Webinar May 2022 – Professor Zimmer

On Wednesday, May 18, 2022, an online seminar on "Formulation approaches of RNA vaccines and drugs" was held at 3.30 p.m. (CEST).

You can download the seminar here: Formulation approaches of RNA vaccines and drugs

The speaker was Univ.-Professor Dr. Andreas Zimmer from the Univeristy of Graz, Austria.


mRNA vaccines were introduced and approved as SARS-CoV-2 vaccines in up to 130 countries world wide. Pfizer/BioNTech: BNT162b2 (Comirnaty), the Moderna: mRNA-1273 referred to as Spikevax, and the equivalent galenic formulation Takeda: TAK-919 were the first mRNA vaccines on the market. In total, 33 vaccines were approved for human use worldwide and 10 vaccines were approved for use by WHO (Feb. 2022). These include also vaccines based on a non-replicating viral vector technology, as well as on protein subunits or the more classical approach to use inactivated viral material. In addition to these already established RNA products, next generation self-amplifying RNAs (saRNA) are in clinical trials. Nevertheless the approved vaccines came to market more or less one year after the spreading of the SARS-CoV-2 which was communicated as a great success of research and development which speeded up during the pandemic situation and, therefore, many people, but also some legal authorities were scared about the new RNA technology which was not “long-term” tested as vaccines before and which may have unknown side effects. Certainly, one aspect helped to accelerate the approval since the first RNA drug, Onpattro, came to market shortly before the SARS-CoV-2 outbreak and this drug employed the same lipid nanoparticle drug delivery platform which was used for the mRNA vaccines.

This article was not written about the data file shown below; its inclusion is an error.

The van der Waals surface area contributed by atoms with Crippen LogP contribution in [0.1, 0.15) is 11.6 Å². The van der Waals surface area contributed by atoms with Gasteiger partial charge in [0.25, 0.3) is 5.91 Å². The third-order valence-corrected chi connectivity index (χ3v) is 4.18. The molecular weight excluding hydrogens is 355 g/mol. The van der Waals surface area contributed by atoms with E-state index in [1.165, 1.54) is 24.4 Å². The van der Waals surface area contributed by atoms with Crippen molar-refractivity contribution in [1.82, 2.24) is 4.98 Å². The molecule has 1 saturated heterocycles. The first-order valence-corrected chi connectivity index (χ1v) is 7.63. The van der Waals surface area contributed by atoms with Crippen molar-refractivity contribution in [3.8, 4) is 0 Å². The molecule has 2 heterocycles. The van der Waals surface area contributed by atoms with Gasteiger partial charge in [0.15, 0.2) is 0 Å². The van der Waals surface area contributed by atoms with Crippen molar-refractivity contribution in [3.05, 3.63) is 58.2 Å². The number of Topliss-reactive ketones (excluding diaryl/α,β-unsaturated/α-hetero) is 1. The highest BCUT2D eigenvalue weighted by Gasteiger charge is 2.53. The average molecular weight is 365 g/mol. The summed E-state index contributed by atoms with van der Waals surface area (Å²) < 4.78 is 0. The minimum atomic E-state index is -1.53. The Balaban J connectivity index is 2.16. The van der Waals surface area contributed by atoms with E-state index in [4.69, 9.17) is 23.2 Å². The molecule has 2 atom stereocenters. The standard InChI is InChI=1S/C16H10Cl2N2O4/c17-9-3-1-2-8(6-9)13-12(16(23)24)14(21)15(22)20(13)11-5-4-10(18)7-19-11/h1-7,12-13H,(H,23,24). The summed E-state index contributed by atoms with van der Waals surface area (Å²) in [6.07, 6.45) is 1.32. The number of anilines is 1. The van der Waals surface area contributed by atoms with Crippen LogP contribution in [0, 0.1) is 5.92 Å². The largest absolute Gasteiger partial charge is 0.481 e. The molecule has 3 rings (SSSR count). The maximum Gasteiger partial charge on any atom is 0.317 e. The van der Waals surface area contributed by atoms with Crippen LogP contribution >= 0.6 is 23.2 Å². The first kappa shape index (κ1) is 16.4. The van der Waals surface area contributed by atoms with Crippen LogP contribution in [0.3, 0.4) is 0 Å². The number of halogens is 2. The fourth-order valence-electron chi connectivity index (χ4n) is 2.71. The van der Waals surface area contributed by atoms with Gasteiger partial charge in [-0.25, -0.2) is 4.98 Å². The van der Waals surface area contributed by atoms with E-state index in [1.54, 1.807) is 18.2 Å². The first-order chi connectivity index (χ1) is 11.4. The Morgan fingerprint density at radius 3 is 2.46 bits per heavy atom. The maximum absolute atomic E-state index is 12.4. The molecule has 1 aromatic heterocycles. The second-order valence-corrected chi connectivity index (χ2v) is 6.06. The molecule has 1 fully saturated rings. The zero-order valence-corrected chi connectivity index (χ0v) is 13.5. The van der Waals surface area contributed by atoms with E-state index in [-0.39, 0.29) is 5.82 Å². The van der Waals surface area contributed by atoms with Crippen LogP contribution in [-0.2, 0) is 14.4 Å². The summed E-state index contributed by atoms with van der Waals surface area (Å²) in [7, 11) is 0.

The aim of this talk will be to convince the audience that this RNA technology and galenic formulation is not that new as it was communicated to public media and to provide an update on this formulation and manufacturing approach. Indeed, most of the research which is now commercialized is based on the idea of lipofection which was published by Felgner and Ringold for the first time in 1989. Since the last 30 years this technology was constantly improved and now the lipid nanoparticles are complex nucleic acids (DNA or RNA) formulations based on cationically charged lipids and helper lipids.

In conclusion, these mRNA formulations used for vaccines and siRNA drugs before are currently the top of the evolution of this drug delivery technology and the presentation will provide an outlook on future applications such as saRNA products or in vitro tools for CAR-T cell therapy and the next generation of cancer medications.

You can download the seminar here: Formulation approaches of RNA vaccines and drugs